July 25, 2021
Ninth Sunday after Pentecost, July 25, 2021, Pastor Lois Pallmeyer
Dear Friends in Christ, God’s grace and peace be with you. Amen
So how’s it going? Are you feeling well-nourished by the return to activities? Satisfied with the sweet assurance of vaccinated possibilities? Or are you terrified by the never-ceasing concerns we continue to confront?
We have two stories here[i], which seem to hold all the stories of our lives these days.
There’s the Feast, the sitting down with all the people we’ve missed sitting down with, face to face, blanket next to blanket, being fed not just with bread, but with the miraculous gifts of community and abundance. It’s the Feast some of us have described, when we’ve gathered with those we haven’t seen for 16 months and realize we can hug each other. We can invite one another to sit down and share a slice of pie, or a cup of coffee. Last Sunday I invited my extended family for dinner. For real. Several households gathering at once to share an entire meal together. With sweetness as great as 5000 loved ones together, we passed dishes, told stories, laughed over old jokes, and remembered all that we’ve missed. Six months wages couldn’t have bought anything more satisfying.
There’s the Feast, and then there’s the Storm. Within moments of our contented sighs and deep feeling of safety and satisfaction, we remembered that the threats are still real. What about this new nasty variant, spreading so much more quickly? What about the ugly rhetoric making false claims against the vaccine? How can we celebrate a gathering when we’re not counting the families who are still not safe? Will schools be able to open in the fall? What about the little children?
And even if we could finally get through this horrible pandemic, then what? There’s unrest in Cuba, in the middle East, in Hong Kong, in South Africa. The news sounds like it repeats itself, to the point that we can’t even remember if we’ve already read this article, or if it’s just similar to another story of political oppression. There’s decaying infrastructure: Condo buildings collapsing in Miami; bridges giving out in DC. The threats of climate change seem downright terrifying. That thick smoke from Canadian wildfires over the cities this week was alarming. It was 130° in the Death Valley last week[ii]. 130°. A friend visiting the Grand Canyon was told they were feeling 125° heat during her visit. And while we endure persistent drought and record heat here at home, floods have killed over 200 in Germany, Belgium, and China. We’re with the disciples in the boat in the middle of the night. The seas have become rough and the wind is blowing against us. This contrast between Feast and Storm continues to unsettle us.
Pastor Jodi Houge, of Humble Walk, was driving back from a big family gathering a few weeks ago. On the way home, she stopped for coffee at her halfway point. Since there were at least ten cars in the drive-thru, she decided to run in to save time.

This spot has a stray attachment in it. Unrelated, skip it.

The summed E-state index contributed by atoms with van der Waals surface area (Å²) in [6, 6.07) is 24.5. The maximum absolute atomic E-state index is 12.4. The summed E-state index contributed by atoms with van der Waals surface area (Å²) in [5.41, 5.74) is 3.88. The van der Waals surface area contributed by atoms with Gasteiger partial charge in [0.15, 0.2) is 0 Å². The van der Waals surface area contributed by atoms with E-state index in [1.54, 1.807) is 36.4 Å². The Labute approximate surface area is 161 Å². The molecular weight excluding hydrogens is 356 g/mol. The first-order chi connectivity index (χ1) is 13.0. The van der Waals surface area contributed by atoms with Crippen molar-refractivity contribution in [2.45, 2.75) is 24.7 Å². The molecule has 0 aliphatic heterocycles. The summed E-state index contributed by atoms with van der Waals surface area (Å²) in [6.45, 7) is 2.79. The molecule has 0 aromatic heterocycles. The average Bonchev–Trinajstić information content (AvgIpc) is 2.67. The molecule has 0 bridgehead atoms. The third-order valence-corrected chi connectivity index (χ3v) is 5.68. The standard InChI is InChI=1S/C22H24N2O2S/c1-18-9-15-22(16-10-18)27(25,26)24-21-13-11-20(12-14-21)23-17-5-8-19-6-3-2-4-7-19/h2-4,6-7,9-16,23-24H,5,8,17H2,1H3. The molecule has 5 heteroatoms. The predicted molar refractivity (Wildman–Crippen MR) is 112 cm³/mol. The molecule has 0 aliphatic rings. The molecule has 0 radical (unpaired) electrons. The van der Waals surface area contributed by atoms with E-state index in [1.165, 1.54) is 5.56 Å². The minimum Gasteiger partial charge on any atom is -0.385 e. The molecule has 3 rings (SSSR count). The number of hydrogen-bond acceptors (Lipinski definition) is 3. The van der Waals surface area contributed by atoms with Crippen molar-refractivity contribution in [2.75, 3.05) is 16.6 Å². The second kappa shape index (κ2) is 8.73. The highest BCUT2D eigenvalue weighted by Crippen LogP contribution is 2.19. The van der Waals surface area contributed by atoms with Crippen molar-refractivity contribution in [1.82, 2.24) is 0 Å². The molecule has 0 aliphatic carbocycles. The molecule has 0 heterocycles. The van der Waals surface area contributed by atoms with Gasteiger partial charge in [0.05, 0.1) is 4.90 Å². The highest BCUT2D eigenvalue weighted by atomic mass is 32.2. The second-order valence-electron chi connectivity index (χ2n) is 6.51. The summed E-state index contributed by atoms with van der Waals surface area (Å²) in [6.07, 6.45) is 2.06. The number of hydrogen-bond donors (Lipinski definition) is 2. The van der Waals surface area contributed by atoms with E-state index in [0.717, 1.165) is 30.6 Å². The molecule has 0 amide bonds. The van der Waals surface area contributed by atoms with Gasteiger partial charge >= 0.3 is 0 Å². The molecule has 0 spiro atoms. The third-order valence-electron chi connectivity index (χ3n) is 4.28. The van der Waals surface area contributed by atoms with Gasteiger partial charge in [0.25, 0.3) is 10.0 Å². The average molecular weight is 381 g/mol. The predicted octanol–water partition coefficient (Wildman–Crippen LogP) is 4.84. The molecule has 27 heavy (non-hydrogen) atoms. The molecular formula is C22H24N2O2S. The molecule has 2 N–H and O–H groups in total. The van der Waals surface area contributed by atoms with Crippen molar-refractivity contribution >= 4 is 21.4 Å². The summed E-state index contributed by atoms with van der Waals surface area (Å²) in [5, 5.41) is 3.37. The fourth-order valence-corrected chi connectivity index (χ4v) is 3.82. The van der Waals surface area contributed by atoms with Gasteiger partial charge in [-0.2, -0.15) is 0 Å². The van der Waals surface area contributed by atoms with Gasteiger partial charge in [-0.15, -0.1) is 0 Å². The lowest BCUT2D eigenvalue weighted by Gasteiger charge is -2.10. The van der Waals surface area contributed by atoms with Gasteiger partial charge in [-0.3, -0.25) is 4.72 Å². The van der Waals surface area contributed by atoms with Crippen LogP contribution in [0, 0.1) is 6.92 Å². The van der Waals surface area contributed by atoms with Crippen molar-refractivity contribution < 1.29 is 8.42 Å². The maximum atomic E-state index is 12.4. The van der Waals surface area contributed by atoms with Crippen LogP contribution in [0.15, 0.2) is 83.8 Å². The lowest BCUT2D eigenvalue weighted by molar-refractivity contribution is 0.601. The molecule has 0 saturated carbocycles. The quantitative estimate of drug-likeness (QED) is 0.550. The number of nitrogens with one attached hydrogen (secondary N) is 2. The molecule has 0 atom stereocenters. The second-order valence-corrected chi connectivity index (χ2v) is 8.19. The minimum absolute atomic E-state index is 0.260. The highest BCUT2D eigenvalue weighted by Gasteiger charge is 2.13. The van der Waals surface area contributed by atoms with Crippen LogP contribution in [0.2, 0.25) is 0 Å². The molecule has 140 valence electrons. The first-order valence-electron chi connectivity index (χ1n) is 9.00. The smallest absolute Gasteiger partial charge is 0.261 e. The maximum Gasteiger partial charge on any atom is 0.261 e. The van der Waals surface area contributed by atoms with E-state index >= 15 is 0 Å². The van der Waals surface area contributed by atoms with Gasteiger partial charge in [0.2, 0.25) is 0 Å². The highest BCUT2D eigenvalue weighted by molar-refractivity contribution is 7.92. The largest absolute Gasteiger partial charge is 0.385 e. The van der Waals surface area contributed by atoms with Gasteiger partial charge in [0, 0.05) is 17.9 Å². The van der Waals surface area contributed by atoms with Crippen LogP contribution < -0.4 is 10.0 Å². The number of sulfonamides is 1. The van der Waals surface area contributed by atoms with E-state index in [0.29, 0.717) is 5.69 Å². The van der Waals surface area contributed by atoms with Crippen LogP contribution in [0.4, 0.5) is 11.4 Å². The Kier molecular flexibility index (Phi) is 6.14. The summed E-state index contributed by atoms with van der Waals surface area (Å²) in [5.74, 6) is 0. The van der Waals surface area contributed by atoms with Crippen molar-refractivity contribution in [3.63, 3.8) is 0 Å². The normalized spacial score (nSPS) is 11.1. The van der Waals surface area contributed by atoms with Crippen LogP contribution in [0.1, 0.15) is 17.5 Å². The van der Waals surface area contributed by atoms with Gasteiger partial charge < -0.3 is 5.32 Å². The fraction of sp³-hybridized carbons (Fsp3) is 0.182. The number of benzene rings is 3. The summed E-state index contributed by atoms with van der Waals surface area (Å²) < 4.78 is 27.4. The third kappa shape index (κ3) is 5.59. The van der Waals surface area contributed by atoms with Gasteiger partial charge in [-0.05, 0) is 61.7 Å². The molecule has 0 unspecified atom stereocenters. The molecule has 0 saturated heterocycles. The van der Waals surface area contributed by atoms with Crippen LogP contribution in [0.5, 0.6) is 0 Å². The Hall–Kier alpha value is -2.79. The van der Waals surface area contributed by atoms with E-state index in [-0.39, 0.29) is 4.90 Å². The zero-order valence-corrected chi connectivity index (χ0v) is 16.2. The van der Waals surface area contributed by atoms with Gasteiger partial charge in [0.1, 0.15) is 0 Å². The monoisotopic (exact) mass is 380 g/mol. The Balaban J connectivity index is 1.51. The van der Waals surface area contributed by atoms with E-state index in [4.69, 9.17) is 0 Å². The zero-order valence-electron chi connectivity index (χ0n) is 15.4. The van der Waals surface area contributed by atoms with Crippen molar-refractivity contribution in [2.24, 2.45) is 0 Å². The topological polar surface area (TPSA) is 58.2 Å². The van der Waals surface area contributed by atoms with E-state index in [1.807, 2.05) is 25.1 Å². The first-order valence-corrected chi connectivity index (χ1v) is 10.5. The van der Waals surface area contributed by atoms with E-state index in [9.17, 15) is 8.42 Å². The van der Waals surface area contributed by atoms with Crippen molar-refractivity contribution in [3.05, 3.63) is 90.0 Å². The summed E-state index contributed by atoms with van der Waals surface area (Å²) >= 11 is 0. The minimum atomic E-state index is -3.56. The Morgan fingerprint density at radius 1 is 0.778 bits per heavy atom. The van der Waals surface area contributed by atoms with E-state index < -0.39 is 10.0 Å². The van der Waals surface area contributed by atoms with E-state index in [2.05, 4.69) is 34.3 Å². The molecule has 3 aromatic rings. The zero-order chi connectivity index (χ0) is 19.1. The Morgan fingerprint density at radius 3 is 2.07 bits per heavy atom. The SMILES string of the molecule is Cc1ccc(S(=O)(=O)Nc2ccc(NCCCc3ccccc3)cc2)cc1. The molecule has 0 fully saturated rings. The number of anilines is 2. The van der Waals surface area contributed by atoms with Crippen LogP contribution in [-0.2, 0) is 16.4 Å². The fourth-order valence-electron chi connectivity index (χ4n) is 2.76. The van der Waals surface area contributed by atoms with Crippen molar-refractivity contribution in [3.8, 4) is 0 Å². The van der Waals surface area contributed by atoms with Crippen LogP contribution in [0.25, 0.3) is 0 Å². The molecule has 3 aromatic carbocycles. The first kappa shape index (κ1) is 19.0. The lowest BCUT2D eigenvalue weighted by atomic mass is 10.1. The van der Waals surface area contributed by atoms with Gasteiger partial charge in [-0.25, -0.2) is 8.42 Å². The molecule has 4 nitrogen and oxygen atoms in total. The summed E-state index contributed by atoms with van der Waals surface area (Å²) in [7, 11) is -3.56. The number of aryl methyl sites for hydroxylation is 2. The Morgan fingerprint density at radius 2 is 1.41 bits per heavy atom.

She later described the stop to her congregation:
“(…R)ight away it was apparent that like most places, this coffeeshop was understaffed and doing the best they could. The person who took my order didn’t quite know how to run the till. And the person who made my drink was being trained in and her hands were shaking. She made the wrong drink, so she had to dump it out and start over again, all the while being gently coached by another person. Down at my feet was a giant puddle where an entire iced drink had spilled and no one had time to attend to it.”
“This is everyone, everywhere. Maybe your life feels understaffed with 10 people in line waiting for something from you, you feel shaky and new at everything and you haven’t had time to clean up your messes[iii].”
Yes. That. It just feels as if we’re understaffed. Each one of us, and all of us collectively. We don’t have what we need to take another step, or whatever step we think we should take feels too unfamiliar, too precarious. Maybe we’re all in the same boat in the middle of the night, noticing the wind and discovering that we really aren’t sure where the shoreline is anymore. I can’t see what’s next. Are we close to land? Are we almost at the end of this nightmare? Or are these the waves that will be great enough to swamp us? What is our little boat against these waves? What are a few loaves of barley and a couple of fish in front of this crowd? Six months of work can’t undo all the damage and fix the problems we face. And who is that walking out there on the water!?
Jesus. Jesus, embodying a message of life and hope, of justice and love, draws near us in the middle of our doubt and fear. Jesus appears to tell us, “I am here. Don’t be afraid.”
The miracle of God’s presence right within our fears and troubles shouldn’t be a big shock to us anymore. Elisha knew to trust it nearly 900 years before Jesus lived. When facing too many hungry people, his servant worried about their meager supplies. “Just feed them,” the prophet assured. “God will provide[iv].” God’s people have been singing the psalms for centuries. In famine and at war, under oppression or facing violence they repeat the chorus: God’s hands are open wide to care for us[v]. The writer of Ephesians is full of the same assurance, being rooted in God’s love allows us to be filled with the fullness of God, even when we can’t fathom how it will sustain us for the dangers we face[vi].